Kat: S.B. Divya’s Machinehood was the best book I read this week. I look forward to telling you about it. I’m also reading four stand-alone novels by Andre Norton which were collected in the 2009 Baen omnibus The Game of Stars and Comets which has just been produced in audio format. So far I’ve finished The Sioux Spaceman and The Eye of the Monster. I’m currently reading the third novel, The X Factor. These aren’t great literature — they’re just short fun space operas, but I’m so glad to see Tantor Audio putting them out.
Bill: This week I read The Bone Maker by Sarah Beth Durst; a solid but somewhat disappointing and overly familiar fantasy; Life’s Edge: Searching for What It Means to be Alive by Carl Zimmer, an excellent exploration of the definition of and search for life; Hamnet, by Maggie O’Frarrell, a moving story of Shakespeare’s wife and youngest son; and Kingdom Animalia, a strong collection of poetry by Aracelis Girmay. In video I binged the 1 ½ seasons of Snowpiercer, which lacks compelling depth but is solid enough background TV (i.e. keep it on while I work) that I’ll finish season two. And I’m still quite enjoying Resident Alien, which now growing on my wife.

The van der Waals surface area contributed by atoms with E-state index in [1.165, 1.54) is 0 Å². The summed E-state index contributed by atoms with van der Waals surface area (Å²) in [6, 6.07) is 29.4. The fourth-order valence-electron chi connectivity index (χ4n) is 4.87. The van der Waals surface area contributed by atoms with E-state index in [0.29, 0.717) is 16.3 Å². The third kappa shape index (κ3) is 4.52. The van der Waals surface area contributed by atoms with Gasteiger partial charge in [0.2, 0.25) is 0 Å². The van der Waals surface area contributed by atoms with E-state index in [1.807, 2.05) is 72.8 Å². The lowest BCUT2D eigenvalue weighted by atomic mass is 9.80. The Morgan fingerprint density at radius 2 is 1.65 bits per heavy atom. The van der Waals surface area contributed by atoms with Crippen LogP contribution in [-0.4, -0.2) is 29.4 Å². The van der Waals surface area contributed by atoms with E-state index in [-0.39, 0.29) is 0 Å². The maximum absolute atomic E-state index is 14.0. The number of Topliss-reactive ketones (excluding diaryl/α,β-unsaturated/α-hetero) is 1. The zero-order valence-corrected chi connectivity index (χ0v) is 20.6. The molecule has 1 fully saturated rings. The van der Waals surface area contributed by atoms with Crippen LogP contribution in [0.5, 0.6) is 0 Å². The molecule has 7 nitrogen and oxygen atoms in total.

Marion: The second book in Juliette Wade’s series THE BROKEN TRUST, Transgressions of Power, opens up the world of Varin for the reader, and places characters we like in even more extreme jeopardy. (I hadn’t thought that was possible.) I didn’t want to put this book down. I finished it, though, so I’ve started on something completely different; Sarah Madsen’s Weaver’s Folly, a Southern cyberpunk fantasy. Yes, you read that right. Really enjoying her elf-who’s-a-thief main character, and her near-future Atlanta. Also teeth-gritting my way through another round of revisions.
Terry: I’m in the mood for some shorter works just lately, so I’ve read The Big Score by K.J. Parker and Later by Stephen King, and hope to have reviews of both of them done soon. I’m continuing the trend with The Swallowed Man by Edward Carey, which is about Geppetto’s adventures inside that whale, and What Abigail Did That Summer by Ben Aaronovitch, the latest in the RIVERS OF LONDON series. I like the latter much more than the former, but we’ll see if that holds true as I finish both of them this weekend.